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Republican National Convention to be One of the Largest Events Ever Held in the
 Twin Cities; Expected to Require16,000 Hotel Rooms Nightly

By Allie Shah, Star Tribune, MinneapolisMcClatchy-Tribune Regional News

May 18, 2008 - They're going fast. Hotel rooms across the Twin Cities, including in host city St. Paul, already are selling out for the first week of September when the Capital City hosts the Republican National Convention.

One of the largest events ever held in the Twin Cities, it's expected to draw 45,000 people and pump between $150 million and $160 million into the local economy. Twin Cities hotels stand to cash in the most, with convention organizers reserving 16,000 rooms in more than 100 hotels across the metro.

Currently, the average rate for hotel rooms is $123 a night in Minneapolis and $92 a night in St. Paul, according to the St. Paul Convention and Visitors Authority.

During the convention, the average rate across the Twin Cities is $235 a night. That includes a broad range of lodging options, from penthouse suites in five-star hotels to standard rooms at a discount inn.

"This is definitely going to be a boon for Twin Cities hotels," said Joan Hummel, a spokeswoman for Explore Minnesota, the state's tourism office.

"It will benefit communities much further out than the center cities of Minneapolis, St. Paul and Bloomington," Hummel added.

The convention takes place from Sept. 1 to Sept. 4 at the Xcel Energy Center.

Typically, early September is a slow time for hotels, Hummel said, because it's the end of summer and many people are focused on the beginning of school.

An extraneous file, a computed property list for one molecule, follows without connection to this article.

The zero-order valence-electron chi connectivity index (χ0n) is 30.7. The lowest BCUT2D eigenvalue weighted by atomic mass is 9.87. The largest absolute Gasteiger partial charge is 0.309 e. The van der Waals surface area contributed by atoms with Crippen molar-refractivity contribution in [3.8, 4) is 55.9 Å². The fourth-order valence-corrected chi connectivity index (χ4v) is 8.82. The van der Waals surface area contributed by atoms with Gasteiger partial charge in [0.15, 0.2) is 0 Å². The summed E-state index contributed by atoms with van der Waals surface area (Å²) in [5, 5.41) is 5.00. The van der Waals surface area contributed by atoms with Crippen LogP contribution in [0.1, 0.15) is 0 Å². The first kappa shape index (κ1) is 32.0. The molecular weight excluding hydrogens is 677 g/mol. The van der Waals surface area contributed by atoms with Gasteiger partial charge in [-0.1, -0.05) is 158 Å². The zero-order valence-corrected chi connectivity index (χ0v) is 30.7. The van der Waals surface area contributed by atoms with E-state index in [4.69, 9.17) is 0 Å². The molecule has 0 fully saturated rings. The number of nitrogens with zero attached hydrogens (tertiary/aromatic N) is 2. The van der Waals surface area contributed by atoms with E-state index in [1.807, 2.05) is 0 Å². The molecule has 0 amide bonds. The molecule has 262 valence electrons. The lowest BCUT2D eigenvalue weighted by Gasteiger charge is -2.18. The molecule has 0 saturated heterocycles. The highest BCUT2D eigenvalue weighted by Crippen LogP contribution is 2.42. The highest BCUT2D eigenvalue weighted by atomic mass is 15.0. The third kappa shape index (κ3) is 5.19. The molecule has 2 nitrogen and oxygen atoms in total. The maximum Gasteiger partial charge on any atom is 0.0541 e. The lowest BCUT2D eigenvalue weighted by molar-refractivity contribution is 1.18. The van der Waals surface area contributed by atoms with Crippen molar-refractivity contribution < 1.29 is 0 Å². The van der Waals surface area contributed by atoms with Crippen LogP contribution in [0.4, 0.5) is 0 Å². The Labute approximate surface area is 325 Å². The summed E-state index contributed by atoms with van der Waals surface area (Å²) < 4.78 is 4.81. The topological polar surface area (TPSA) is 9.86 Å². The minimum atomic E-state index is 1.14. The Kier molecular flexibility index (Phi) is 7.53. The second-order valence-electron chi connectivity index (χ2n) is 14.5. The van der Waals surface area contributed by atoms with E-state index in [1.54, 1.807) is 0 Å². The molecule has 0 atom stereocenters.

But this year, Explore Minnesota is hearing from hotels in second-ring suburbs saying that they're getting requests for rooms from media companies and other organizations coming to the Twin Cities on convention-related business.

"Some of them don't have an assigned hotel or they're looking for cheaper prices further out," Hummel said.

In Woodbury, a brand new Sheraton Hotel is opening its doors in August -- just in time to benefit from the heavy convention traffic.

"We were going to do it in this time frame anyway, but once that happened, we wanted to make sure that we could join the party," said Jerry Trooien, owner of the Sheraton in Woodbury.

He said he anticipates that by the time the convention starts, about 75 percent of the 150 rooms will be occupied. For a new hotel, it's a huge plus to be able to get that kind of activity right out of the gate, he said.

Eagan is one of several suburbs that agreed to designate a block of their hotel rooms to convention-goers. Brent Cory, executive director of the Eagan Convention Visitors Bureau, said 70 percent of the east metro suburb's 1,500 rooms are pledged for the convention.

Courting travelers in August

While the convention will be good for the tourism business, it may also scare off the coveted leisure travelers from surrounding states during the weeks leading to the big event, Cory said.

"The RNC has noted, from a historical standpoint, that that typically happens in every city they have [the convention] in," he said. "The days leading up to the convention the numbers do drop off because folks think it's going to be crazy busy. We just don't want them to have the perception that the Twin Cities is closed for business in August."

That's why he and other members of the Metro Tourism Committee are talking about launching a campaign to counter those fears. Their message, he said, will be to let folks know that families and others can take advantage of the newly painted hotel rooms and other VIP amenities available as hotels aim to put their best face forward for convention guests. But people who choose to visit the Twin Cities this summer before the convention can enjoy those benefits before the dignitaries arrive, Cory said.

Mo French is manager of the Wildwood Lodge Hotel in Lake Elmo, which has blocked off 80 percent of its 99 suites for convention attendees during the first week of September.

Rooms at the upscale boutique hotel usually run from $200 to $600 a night. During the convention, the room rate runs from $200 to $1,500 a night.

French said she's been getting calls every day from media folks such as Jim Lehrer at PBS and from various people in Washington, D.C., and elsewhere wanting to book a room for the convention.

"It's pretty exciting," she said. "This feels to me kind of like the Super Bowl."

Allie Shah --651-298-1550.

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Copyright (c) 2008, Star Tribune, Minneapolis

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